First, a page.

• Horn fly infestations can reduce weaning weights by 10-25 pounds per calf³, reduce growth rates in replacement heifers 13-14% 2 and reduce daily gains in yearlings and stockers by 0.2 pounds per day³. Milk production can be reduced by 10-20%⁴

Will Altosid® feed through kill adult horn flies?
  • No, its made of action inhibits the development of horn flies in cattle manure, stopping fly development in the pupae stage before they mature into harmful adults.

Does Altosid® IGR feed through harm dung beetles and other beneficial insects?
  • No, not when used according to the label directions.
  • Horn flies have developed resistance to pyrethroid and/or
  • organophosphate insecticides, what about Altosid® IGR feed through?
  • There has not been a verified case of fly resistance to Methoprene since the technology was introduced in 1975.

Will Altosid® feed through harm horses?
  • Horses have been experimentally dosed with Methoprene without adverse clinical signs or loss of appetite *.

Should I worry about horn flies in feedlot cattle or in a dairy where cows are kept in barns or dry lots?
  • No, horn flies and face flies are range or pasture pests and rarely do they become pests of livestock in confined areas.

What does it cost me to treat my cattle with Altosid® IGR feed through?
  • Altosid IGR usually costs $0.03 to $0.05 per day. When all costs of treating with other insecticide applications are considered it is very comparably priced. For example, with pour-ons, costs of shrink, depreciation of equipment, time and labor must be combined into the price of application.

What are the benefits of IGR?
  • Helps to keep condition on cows by reducing stress and activity associated with biting flies
  • Improved weaning weights – research indicates calves wean 10-25 pounds heavier when fly control is successful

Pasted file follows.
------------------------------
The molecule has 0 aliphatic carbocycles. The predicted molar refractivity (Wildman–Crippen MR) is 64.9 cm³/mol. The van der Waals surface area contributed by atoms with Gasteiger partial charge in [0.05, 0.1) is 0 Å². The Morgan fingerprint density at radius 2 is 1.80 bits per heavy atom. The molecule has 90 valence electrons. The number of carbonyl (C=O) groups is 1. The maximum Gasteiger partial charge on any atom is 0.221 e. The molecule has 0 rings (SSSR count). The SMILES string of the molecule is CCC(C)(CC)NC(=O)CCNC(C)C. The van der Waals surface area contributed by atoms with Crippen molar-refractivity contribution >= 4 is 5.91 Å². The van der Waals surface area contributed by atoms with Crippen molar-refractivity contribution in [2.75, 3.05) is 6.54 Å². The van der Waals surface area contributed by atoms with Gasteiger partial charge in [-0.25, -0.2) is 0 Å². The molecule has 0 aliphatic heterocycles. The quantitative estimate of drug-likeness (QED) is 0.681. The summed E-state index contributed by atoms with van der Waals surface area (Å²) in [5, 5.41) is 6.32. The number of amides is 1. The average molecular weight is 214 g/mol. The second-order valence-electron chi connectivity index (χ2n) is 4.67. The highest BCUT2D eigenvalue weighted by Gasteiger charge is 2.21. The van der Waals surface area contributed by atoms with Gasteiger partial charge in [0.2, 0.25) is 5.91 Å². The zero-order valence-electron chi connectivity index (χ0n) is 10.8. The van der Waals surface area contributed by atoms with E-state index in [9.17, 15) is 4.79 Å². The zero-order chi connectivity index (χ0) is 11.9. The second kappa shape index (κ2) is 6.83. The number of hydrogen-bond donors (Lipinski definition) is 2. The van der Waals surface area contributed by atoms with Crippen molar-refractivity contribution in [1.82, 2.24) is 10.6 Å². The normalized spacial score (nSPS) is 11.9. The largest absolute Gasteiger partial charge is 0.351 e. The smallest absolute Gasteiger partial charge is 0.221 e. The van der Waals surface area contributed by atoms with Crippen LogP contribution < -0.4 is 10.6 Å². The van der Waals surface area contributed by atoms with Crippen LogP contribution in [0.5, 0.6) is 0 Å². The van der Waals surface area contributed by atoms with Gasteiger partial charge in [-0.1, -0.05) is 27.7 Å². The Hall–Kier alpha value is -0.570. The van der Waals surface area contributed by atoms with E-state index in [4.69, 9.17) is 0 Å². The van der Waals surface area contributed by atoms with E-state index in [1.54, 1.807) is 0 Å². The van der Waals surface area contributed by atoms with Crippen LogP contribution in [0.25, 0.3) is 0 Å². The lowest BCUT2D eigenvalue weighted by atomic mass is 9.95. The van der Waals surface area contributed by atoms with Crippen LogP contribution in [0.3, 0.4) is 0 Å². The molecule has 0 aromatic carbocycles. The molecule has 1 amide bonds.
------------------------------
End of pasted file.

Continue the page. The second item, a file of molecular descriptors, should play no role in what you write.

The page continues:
• Affects horn flies that are unresponsive to other fly control products
  • Safe for all cattle and the environment

Fescue Fly Force Premier-YC: Contains high levels of trace minerals that are more available, essential oils that have been shown to increase water intake and Equalize Beef to help manage feed quality and support reproduction.

All-Natural Option

Bova-Min 6-Fly: An All-Natural option of highly fortified mineral that contains the fly control technology used in Fescue Fly Force Premier. This product is available in the following states: AR, AK, FL, GA, IA, MO (availability is subject to change).

* – Data on file
¹Stephen Belzinger, “Causes, costs and effects of flies in beef cattle,” Progressive Cattlemen, February 24, 2017
²DeRouen, S.M., L.D. Foil, A.J. MacKay, D.E. Franke, D.W. Swanson and W.E. Wyatt. 2008. Effect of Horn Fly (Haematobia irritans) Control on Growth and Reproduction of Beef Heifers. J. Econ. Entomology
³R.L. Byford, M.E. Craig and B.L. Crosby, “A Review of Ectoparasites and Their Effect on Cattle Production,” Journal of Animal Science, Vol. 70, p 599
⁴Bruce, W.N. and G.C. Decker. 1958. The relationship of stable fly abundance to milk production in dairy cattle. J. Econ. Entomol. 51(3):269-274

McNess Fly Control Economic Worksheet